To fight HIV in D.C., bring PEPFAR home
By Shannon L. Hader
Much attention is paid to HIV rates in the District, and rightly so. We are on the front line of a tragic pandemic, with 3 percent of District residents living with a disease that affects nearly every population group and every city neighborhood. Leading the nation in HIV rates demands that the District lead the nation in combating HIV.
But the District is not alone. Many American cities are plagued by areas of unacceptably high HIV rates, and these numbers will inevitably increase unless we change the business-as-usual mentality that has stymied the war on HIV. For more than a decade, the Centers for Disease Control and Prevention has not reported a decline in the number of new infections. Here in the District, and around the nation, the epidemic continues to rage out of control. We need a concerted, national strategy. There is no time to lose.
President Obama’s Office of National AIDS Policy is making important strides by developing the first-ever national HIV/AIDS strategy. But victory against HIV in the United States will require that this new strategy be followed with streamlined and effective implementation. Fortunately, we already have a clear model: the President’s Emergency Plan for AIDS Relief (PEPFAR), which has transformed the international fight against HIV.
Launched in 2003, PEPFAR set high expectations, and it has achieved them, bringing treatment to more than 2 million people in less than five years. When I worked on PEPFAR in Africa, I saw the program’s successes firsthand. It was more than a matter of money; PEPFAR cut through the red tape and demanded government coordination and accountability. If this can be done amid political turmoil overseas, imagine its potential here.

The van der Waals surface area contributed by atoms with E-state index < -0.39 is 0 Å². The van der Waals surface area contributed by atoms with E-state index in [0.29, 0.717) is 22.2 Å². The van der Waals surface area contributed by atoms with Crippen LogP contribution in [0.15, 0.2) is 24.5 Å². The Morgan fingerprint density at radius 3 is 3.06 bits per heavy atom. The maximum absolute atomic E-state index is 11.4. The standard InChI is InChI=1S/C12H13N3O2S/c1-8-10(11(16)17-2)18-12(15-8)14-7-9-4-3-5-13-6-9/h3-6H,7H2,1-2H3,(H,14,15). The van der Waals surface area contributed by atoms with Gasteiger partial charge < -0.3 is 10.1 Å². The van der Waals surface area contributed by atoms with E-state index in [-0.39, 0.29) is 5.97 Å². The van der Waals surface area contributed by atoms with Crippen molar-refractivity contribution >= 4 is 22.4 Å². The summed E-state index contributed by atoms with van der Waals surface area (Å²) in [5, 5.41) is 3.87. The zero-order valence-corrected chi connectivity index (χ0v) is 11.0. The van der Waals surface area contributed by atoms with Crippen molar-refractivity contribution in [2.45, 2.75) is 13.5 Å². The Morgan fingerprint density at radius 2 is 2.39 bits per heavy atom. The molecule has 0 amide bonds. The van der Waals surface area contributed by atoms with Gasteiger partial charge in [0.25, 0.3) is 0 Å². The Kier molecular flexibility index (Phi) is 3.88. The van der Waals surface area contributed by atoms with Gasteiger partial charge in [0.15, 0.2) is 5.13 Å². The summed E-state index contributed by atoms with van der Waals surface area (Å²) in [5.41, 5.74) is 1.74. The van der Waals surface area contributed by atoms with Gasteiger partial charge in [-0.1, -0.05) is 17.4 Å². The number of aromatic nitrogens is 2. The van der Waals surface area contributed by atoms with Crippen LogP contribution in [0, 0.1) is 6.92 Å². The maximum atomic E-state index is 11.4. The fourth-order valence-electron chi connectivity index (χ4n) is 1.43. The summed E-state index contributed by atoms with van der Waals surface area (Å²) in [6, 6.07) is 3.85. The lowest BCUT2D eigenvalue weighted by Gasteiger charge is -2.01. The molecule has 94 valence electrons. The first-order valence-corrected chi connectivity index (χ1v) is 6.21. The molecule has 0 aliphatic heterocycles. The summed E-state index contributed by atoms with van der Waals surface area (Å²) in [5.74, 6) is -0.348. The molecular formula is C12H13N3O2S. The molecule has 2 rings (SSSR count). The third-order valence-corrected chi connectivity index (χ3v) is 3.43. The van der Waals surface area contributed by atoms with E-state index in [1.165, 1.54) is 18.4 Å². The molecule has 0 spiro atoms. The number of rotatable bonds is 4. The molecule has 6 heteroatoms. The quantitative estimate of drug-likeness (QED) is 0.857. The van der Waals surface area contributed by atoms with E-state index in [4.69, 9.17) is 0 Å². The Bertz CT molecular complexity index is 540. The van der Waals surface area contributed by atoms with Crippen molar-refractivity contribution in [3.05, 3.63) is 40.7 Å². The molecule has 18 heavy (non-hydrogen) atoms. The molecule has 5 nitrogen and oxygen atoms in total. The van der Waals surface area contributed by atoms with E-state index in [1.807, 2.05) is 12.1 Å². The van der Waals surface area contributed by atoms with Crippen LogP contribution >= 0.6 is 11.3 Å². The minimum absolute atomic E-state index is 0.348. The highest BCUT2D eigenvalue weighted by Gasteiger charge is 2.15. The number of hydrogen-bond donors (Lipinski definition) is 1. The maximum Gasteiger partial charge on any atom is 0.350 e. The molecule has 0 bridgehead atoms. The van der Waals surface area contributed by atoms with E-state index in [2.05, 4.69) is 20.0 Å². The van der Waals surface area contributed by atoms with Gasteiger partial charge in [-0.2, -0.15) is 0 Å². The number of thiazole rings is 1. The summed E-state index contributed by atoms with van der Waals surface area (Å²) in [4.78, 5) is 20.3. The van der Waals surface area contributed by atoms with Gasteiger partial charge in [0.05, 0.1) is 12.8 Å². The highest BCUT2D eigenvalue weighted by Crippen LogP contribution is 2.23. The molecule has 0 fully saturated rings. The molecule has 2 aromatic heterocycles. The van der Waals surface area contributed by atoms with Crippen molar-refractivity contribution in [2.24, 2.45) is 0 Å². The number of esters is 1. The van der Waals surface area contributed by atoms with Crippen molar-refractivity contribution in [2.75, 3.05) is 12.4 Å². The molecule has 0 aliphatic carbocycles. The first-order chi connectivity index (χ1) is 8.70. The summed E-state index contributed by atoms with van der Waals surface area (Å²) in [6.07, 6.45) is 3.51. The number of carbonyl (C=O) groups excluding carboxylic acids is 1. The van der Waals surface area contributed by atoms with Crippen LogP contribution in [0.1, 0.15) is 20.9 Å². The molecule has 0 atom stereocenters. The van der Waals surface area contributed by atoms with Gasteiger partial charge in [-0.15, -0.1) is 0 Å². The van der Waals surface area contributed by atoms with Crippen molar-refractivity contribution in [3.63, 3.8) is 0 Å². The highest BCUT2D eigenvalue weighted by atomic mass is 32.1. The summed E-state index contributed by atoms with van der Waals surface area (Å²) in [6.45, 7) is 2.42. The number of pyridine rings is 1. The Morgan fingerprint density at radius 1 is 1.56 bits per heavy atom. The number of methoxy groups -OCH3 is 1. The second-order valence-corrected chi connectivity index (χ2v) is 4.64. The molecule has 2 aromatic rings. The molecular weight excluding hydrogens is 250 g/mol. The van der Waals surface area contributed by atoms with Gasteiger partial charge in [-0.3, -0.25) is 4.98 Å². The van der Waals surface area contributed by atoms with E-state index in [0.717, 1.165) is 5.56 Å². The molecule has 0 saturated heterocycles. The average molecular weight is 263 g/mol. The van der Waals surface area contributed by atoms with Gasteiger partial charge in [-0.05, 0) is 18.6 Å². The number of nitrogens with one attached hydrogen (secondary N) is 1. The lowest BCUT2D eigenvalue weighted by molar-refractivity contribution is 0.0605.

In the District, we have learned that if you build it, they will come. Mayor Adrian M. Fenty and D.C. Council member David A. Catania (I-At Large), chairman of the council’s Health Committee, have made HIV the District’s top public health priority. As part of that, we produced the first accurate and timely statistics on HIV/AIDS in the city — not to check a pro forma bureaucratic box but to drive the way we do business by taking an honest look at our problem. When we promoted the availability of testing and treatment, people got on board.
In two years, we doubled publicly supported HIV tests to 95,000, a number that rivals the testing in New York City and the state of Florida. We also distributed more than 3 million free condoms, and the District is one of only two cities with a free STD outreach program that reached 5,000 young people last year. We’ve helped 65 neighborhood groups learn more about HIV, worked with faith communities to raise hope and doubled the distribution of free medication. And now we are partnering with the National Institutes of Health to get even more people tested and into treatment.
But it’s not enough — because mobilizing residents to learn their HIV status results in more people requiring services. In other words, the better we do, the more we must do.
No, D.C. is not alone, but there are limits to what it or any other city can do on its own. In the United States, HIV continues to be confronted with a tangle of multiple, overlapping agencies and projects with their separate time frames, fragmented reporting and conflicting procedures. The benefits of a domestic PEPFAR are clear. Such a program would deliver not just more money for medication, care and prevention but also a single, coordinated plan of federal government supports to local jurisdictions in pursuit of specific outcomes.
In Africa and around the world, PEPFAR has saved millions of lives by providing antiretroviral treatment and coordinated prevention services where they are needed. Why should we do anything less at home?
The writer is director of the D.C. HIV/AIDS Administration.
| January 24, 2010; 6:45 AM ET
Categories: D.C., HIV, HotTopic, public health
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